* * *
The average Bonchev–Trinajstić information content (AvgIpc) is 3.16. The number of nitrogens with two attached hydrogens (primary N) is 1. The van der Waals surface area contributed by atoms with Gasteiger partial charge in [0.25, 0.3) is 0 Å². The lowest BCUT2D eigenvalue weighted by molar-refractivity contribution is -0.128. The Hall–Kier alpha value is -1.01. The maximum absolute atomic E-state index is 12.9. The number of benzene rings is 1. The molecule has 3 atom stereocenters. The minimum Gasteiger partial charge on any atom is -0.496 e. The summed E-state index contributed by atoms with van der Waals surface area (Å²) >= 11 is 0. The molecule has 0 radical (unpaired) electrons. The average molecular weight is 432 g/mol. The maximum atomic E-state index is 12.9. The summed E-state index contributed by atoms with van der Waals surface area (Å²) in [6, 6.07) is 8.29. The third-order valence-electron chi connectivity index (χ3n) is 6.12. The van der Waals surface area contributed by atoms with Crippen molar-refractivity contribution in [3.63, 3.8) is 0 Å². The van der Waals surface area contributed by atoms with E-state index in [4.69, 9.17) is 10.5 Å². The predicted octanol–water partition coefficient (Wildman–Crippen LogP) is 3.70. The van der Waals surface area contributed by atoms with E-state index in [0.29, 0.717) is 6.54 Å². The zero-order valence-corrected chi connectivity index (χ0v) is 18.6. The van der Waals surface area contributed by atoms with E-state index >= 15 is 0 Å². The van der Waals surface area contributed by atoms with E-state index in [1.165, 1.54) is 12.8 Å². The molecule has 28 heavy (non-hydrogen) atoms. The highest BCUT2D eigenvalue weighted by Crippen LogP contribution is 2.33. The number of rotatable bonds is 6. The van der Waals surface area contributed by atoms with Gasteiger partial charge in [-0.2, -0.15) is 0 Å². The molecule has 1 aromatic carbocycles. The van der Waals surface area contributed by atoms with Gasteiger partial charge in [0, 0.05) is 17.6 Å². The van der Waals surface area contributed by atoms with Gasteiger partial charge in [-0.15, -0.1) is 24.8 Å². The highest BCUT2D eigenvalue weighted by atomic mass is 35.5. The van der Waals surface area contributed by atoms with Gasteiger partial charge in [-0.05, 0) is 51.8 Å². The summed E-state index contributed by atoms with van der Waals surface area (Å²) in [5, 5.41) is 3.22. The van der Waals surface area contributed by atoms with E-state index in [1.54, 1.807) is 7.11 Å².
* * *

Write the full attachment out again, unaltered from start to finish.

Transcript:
The average Bonchev–Trinajstić information content (AvgIpc) is 3.16. The number of nitrogens with two attached hydrogens (primary N) is 1. The van der Waals surface area contributed by atoms with Gasteiger partial charge in [0.25, 0.3) is 0 Å². The lowest BCUT2D eigenvalue weighted by molar-refractivity contribution is -0.128. The Hall–Kier alpha value is -1.01. The maximum absolute atomic E-state index is 12.9. The number of benzene rings is 1. The molecule has 3 atom stereocenters. The minimum Gasteiger partial charge on any atom is -0.496 e. The summed E-state index contributed by atoms with van der Waals surface area (Å²) >= 11 is 0. The molecule has 0 radical (unpaired) electrons. The average molecular weight is 432 g/mol. The maximum atomic E-state index is 12.9. The summed E-state index contributed by atoms with van der Waals surface area (Å²) in [6, 6.07) is 8.29. The third-order valence-electron chi connectivity index (χ3n) is 6.12. The van der Waals surface area contributed by atoms with Crippen molar-refractivity contribution in [3.63, 3.8) is 0 Å². The van der Waals surface area contributed by atoms with E-state index in [4.69, 9.17) is 10.5 Å². The predicted octanol–water partition coefficient (Wildman–Crippen LogP) is 3.70. The van der Waals surface area contributed by atoms with E-state index in [0.29, 0.717) is 6.54 Å². The zero-order valence-corrected chi connectivity index (χ0v) is 18.6. The van der Waals surface area contributed by atoms with E-state index >= 15 is 0 Å². The van der Waals surface area contributed by atoms with E-state index in [1.165, 1.54) is 12.8 Å². The molecule has 28 heavy (non-hydrogen) atoms. The highest BCUT2D eigenvalue weighted by Crippen LogP contribution is 2.33. The number of rotatable bonds is 6. The van der Waals surface area contributed by atoms with Gasteiger partial charge in [-0.2, -0.15) is 0 Å². The molecule has 1 aromatic carbocycles. The van der Waals surface area contributed by atoms with Gasteiger partial charge in [0, 0.05) is 17.6 Å². The van der Waals surface area contributed by atoms with Gasteiger partial charge in [-0.15, -0.1) is 24.8 Å². The highest BCUT2D eigenvalue weighted by atomic mass is 35.5. The van der Waals surface area contributed by atoms with Gasteiger partial charge in [-0.05, 0) is 51.8 Å². The summed E-state index contributed by atoms with van der Waals surface area (Å²) in [5, 5.41) is 3.22. The van der Waals surface area contributed by atoms with E-state index in [1.54, 1.807) is 7.11 Å².